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Python Tuple Example Tutorial | Complete Introduction On Python Tuples

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Python Tuple Example Tutorial | Complete Introduction On Python Tuples is today’s topic. In Python programming language, the tuple is similar to a list with the difference is that we cannot change the items of a tuple once it is assigned whereas, in the list, items can be modified. The Tuple is a collection of Python objects separated by commas.

Python tuples are written with round brackets. Since tuples are immutable, iterating through a tuple is faster than a list. So there is a slight performance boost. If you have data that doesn’t change in time then, implementing it as tuple will guarantee that it remains write-protected.

Python Tuple Example Tutorial

A tuple is a collection which is ordered and unchangeable. Let us take a simple example of Tuple in Python.

deserts = ('oreo', 'cupcake', 'nougat', 'jellybean', 'pie')

Above is the simple example of Tuple in Python language.

Creating a Tuple

A tuple is formed by placing all the elements inside the parentheses (), separated by a comma. The parentheses are optional but are a good practice to write it. A tuple can have any number of items, and they may be of different types. Let us see the following example of different types of items in one tuple.

// app.py

deserts = ('oreo', 1, True, ['Android', 'iOS'], 'pie')
print(deserts)

In the above example, we have taken string, integer, list datatype to create a tuple and it is a valid tuple.

Let us write a tuple without parentheses.

deserts = 'oreo', 1, True, ['Android', 'iOS'], 'pie'
print(deserts)

Above code is also valid but, it does not best practice to write that is why we add the parentheses around the items.

Access Tuple Items

You can access tuple items by referring to the index number, inside square brackets. Let us see the following example.

// app.py

deserts = ('oreo', 1, True, ['Android', 'iOS'], 'pie')
print(deserts[3])

See the following output.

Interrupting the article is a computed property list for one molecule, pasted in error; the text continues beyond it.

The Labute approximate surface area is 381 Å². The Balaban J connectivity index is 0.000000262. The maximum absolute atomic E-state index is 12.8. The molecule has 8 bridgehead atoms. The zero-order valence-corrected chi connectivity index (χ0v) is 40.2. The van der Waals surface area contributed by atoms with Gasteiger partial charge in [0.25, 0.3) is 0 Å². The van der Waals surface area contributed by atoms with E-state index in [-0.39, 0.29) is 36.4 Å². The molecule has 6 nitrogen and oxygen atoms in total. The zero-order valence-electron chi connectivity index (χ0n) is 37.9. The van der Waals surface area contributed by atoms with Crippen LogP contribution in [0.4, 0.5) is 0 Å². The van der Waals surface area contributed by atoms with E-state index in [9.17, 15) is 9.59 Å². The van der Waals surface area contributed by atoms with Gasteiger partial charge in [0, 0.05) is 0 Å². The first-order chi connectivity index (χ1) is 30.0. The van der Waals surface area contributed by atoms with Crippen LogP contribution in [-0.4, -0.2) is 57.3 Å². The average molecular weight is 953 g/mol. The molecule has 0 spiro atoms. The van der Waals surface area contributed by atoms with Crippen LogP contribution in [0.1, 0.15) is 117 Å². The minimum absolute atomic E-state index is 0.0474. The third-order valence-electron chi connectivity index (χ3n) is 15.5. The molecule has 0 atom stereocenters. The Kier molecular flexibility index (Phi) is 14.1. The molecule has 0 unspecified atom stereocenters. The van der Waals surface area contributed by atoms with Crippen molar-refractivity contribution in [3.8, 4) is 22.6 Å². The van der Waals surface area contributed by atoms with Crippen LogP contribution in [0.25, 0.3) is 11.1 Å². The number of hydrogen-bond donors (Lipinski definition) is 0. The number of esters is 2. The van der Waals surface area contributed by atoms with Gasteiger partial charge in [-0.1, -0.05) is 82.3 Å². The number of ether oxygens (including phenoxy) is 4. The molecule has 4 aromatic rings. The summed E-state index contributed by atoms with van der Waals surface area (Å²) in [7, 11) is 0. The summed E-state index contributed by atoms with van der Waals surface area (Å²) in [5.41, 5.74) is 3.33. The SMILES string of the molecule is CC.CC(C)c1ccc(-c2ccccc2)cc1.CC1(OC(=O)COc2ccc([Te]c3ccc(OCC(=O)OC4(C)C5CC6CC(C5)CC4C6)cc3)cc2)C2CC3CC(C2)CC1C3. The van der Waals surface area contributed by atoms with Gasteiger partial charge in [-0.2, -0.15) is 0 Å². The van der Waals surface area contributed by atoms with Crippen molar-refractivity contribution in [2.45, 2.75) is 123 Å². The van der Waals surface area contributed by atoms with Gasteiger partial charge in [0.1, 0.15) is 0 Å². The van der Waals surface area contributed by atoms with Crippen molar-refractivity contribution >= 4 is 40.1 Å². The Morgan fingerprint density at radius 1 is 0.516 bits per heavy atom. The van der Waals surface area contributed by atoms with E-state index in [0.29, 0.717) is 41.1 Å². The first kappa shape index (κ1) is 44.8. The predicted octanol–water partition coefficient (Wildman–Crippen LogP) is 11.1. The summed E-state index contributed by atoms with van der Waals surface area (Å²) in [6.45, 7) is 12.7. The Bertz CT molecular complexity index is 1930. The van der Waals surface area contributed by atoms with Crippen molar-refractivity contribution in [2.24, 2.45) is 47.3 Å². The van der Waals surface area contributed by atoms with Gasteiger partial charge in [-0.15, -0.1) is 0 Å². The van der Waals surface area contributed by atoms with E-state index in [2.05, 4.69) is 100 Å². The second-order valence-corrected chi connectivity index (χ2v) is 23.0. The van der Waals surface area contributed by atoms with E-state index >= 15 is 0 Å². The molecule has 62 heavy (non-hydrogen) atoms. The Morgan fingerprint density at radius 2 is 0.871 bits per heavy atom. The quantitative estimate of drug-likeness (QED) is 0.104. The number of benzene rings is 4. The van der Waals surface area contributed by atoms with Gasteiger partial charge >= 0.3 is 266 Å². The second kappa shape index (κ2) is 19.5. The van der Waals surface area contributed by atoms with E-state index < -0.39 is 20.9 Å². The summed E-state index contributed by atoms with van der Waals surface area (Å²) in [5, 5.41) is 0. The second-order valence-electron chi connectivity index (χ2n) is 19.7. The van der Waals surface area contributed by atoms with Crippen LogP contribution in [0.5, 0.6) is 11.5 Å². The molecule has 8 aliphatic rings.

Python Tuple Example Tutorial | Complete Introduction On Python Tuples

Loop Through a Tuple

We can iterate For loop through a tuple. Let us see the below example.

# app.py

deserts = ('oreo', 'nougat', 'jellybean', 'pie')
for item in deserts:
    print(item)

The output is following.

 

Complete Introduction On Python Tuples

Try To Change Tuple Values

Let us change the values in a tuple and see the result.

# app.py

deserts = ('oreo', 'nougat', 'jellybean', 'pie')
deserts[1] = 'kitkat'
print(deserts)

I am using Visual Studio Code, and I have installed Python extension called pylint. That is why my editor throws me an error saying that ‘deserts’ does not support item assignment. That means we can not modify it. But still, let us run the file and see the output in the console.

 

Try To Change Tuple Values in Python

Tuple Length

If we want to determine how many items a tuple has, use the len() method.

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# app.py

deserts = ('oreo', 'nougat', 'jellybean', 'pie')
print(len(deserts))

 

Tuple Length in Python

Remove Items in Tuple

Again, the items inside the tuple are unchangeable. But, we can delete the entire tuple. See the below example.

// app.py

deserts = ('oreo', 'nougat', 'jellybean', 'pie')
del deserts
print(deserts)

We have used the del keyword to delete the entire tuple. In the above code’s output, we will get an error because the tuple is already removed. So there is nothing to print because the compiler does not find any deserts tuple. So it throws an error.

 

Remove Items in Tuple

The tuple() Constructor

We can also use the tuple() constructor to make a tuple.

# app.py

icecreams = tuple(('vanila', 'american nuts', 'soft serve', 'choc ice'))
print(icecreams)

The output will be the same.

 

The tuple() Constructor in Python

Basic Tuples Operations

Tuples respond to the + and * operators much like strings in python; they mean concatenation and repetition here too, except that a result is the new tuple, not a string.

Python Expression Results Description
len((1, 2, 3, 4, 5, 6)) 6 Length
(11, 21, 31) + (41, 51, 61) (11, 21, 31, 41, 51, 61) Concatenation
(‘App’,) * 4 (‘App’, ‘App’, ‘App’, ‘App’) Repetition
21 in (11, 21, 31) True Membership
for z in (11, 21, 31): print(z), 11 21 31 Iteration

Nesting of Tuples

Let us see the following example of nested tuples.

# app.py

deserts = ('oreo', 'nougat', 'jellybean', 'pie')

icecreams = tuple(('vanila', 'american nuts', 'soft serve', 'choc ice'))

nestedTuples = (deserts, icecreams)
print(nestedTuples)

 

Nesting of Tuples in Python

Finally, Python Tuple Example Tutorial | Complete Introduction On Python Tuples is over.

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